Champions League Final Travels with the Chels Part 2

The alarm clock on my mobile rang. I was surprised. Why was I using my mobile as an alarm? I reached out and looked at the time. It said 06.00.

Why was I in an unfamiliar room? Suddenly I realised I was in Stuttgart and in less than two hours I was going to be on a train to Munich to watch my beloved Chelsea play in the Champions League Final.

The previous day’s beer-garden tour had tired me out. We should have been taking it easy instead of walking several miles. I hauled myself out of the little bed and headed for the bathroom for the first major hurdle of the day-washing and drying my hair ahead of getting it into it’s lucky bun. The small hairdryer in the bathroom proved unexpectedly efficient, and the bun went up first time; a lucky omen, I thought.

By the time I had dressed (black vest, Chelsea shirt, pink hoodie, jeans) and hurled my belongings into my holdall, it was 06.40. The party had agreed to meet in the breakfast room at 06.45. I was down at 06.42. Somewhat to my surprise, I was the first one down. I decided not to hang around and helped myself to coffee and cereals. A couple of minutes later Matt appeared, looking a little fragile, followed by Pick Six, on whom the previous day’s drinking had taken its toll. Matt said that Steve was doing his hair too.

By 7am the whole squad, including Steve, were making inroads to the buffet. I decided that after the cereals and coffee, I really couldn’t face anything else but a yogurt. About to pull the lid off, I noticed something. The brand name was “FRANKENLAND” – Frank? As in Lampard? My mind went back seven years to Chelsea winning the league at Bolton, when hoardings behind the goal advertised “Franking Sense”. Could this possibly be a similar omen?

Breakfast finished, we handed over our keys and departed the hotel for the short walk over to the Hauptbahnhof. The station was pretty deserted and the train wasn’t due for 25 minutes. Dazza and Mrs A. wandered off to fetch coffee and snacks for the journey. A combination of yesterday’s alcohol and cuisine was leading Pick Six to create what can best be described as “gas incidents”. The rest of us mooched about.

Finally, some ten minutes before the scheduled departure, and with more people now on the platform, including a number of Bayern fans, the train arrived. We located our seats and settled down for the journey. As the train made its way smoothly out of Stuttgart, the landscape changed from modern cityscape into woods and countryside, and as we sped through Bavaria, we passed towns with the typical red roofs and cream walls which probably originated prior to late 19th century German federation. The sun shone, and I got the ipod out for some house and disco before listening to what @mowingmeadows describes as the winning playlist – Three Little Birds and The Liquidator.

The train made three stops en route, each time picking up more and more Bayern fans, before arriving in Munich just after 10.00 as advertised. The noise at the railway station was colossal. Air horns were being blown, and groups of Bayern fans were singing “WHO THE FUCK ARE CHELSEA LONDON!!” (a refrain we were to hear a lot of throughout the day). We gathered ourselves together on the concourse.

Our plan was to locate the hire lockers in the station and leave our luggage there. It had also been thought a good idea to purchase some refreshments and nourishing snacks for the return train journey that five of us would be making to Stuttgart at the unearthly hour of 03.25. We found the lockers and stashed the bags. Pick Six decided to absent himself at that point to use the facilities. We hung around by the escalators waiting for him to return.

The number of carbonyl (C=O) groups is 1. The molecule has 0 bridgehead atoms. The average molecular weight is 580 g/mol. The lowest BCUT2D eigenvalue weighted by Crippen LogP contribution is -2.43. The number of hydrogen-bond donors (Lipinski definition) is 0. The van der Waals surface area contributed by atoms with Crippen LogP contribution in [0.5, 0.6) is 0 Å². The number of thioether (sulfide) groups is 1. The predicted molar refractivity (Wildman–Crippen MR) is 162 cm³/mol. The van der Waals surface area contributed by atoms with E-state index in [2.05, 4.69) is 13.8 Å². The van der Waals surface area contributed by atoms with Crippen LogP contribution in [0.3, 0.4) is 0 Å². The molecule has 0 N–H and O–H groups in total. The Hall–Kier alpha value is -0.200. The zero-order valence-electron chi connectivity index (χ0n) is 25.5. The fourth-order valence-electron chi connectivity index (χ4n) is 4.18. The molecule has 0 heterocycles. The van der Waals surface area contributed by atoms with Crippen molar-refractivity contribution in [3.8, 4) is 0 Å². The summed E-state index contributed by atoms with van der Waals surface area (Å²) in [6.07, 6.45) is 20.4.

Quite a long wait actually, until he returned with the look of a man at peace with the world, and providing too much information about his time on the lav. We then visited Munich’s answer to Whistle Stop and returned to the lockers to discover, to our collective anguish, that we’d have to pay another 3 Euros to re-open and re-close them. However, that done, Munich was our oyster, and, leaving Dazza and Mrs A to check-in at the hotel they had booked for the night, the remaining six of us headed for the famous Augustiner Keller which wasn’t too far from the station.

Notwithstanding the fact that it wasn’t 11.00 yet, the beer garden was open, and we negotiated with a traditionally dressed, albeit slightly surly, waitress to let us have a large table until 5pm. Originally I had tried to book a table indoors, in case there was a problem with the weather, but their 1000 seater capacity had already been filled when I had emailed them at the start of the week. We sat down, and the boys ordered a steiner each.

I had Orangina. Half a litre of it. Decided I’d probably eke it out for a couple of hours. So we sat there under the chestnut trees in the warm Munich sun. Just after 12, we decided it was time to think about lunch. I chose red snapper, Mr E. had the nine sausage platter, and the rest of the boys ordered half a chicken, or hendl as it’s called, which caused us some merriment, especially as I started chanting

“Who put the ball in the Tottenham net?
Arfur, Arfur
Who put the ball in the Tottenham net?
Arfur ***ing hendl!”

The food arrived and was perfectly edible, and just after another party of my friends arrived for a drink, followed shortly after by Dazza and Mrs A. The beer garden was filling up fast, although Chelsea were heavily outnumbered by Bayern fans. However, everyone was in a marvellously happy, friendly mood and if I’m being honest there was something refreshing about sitting there in a civilised fashion, with the home fans everyone having a drink and a laugh.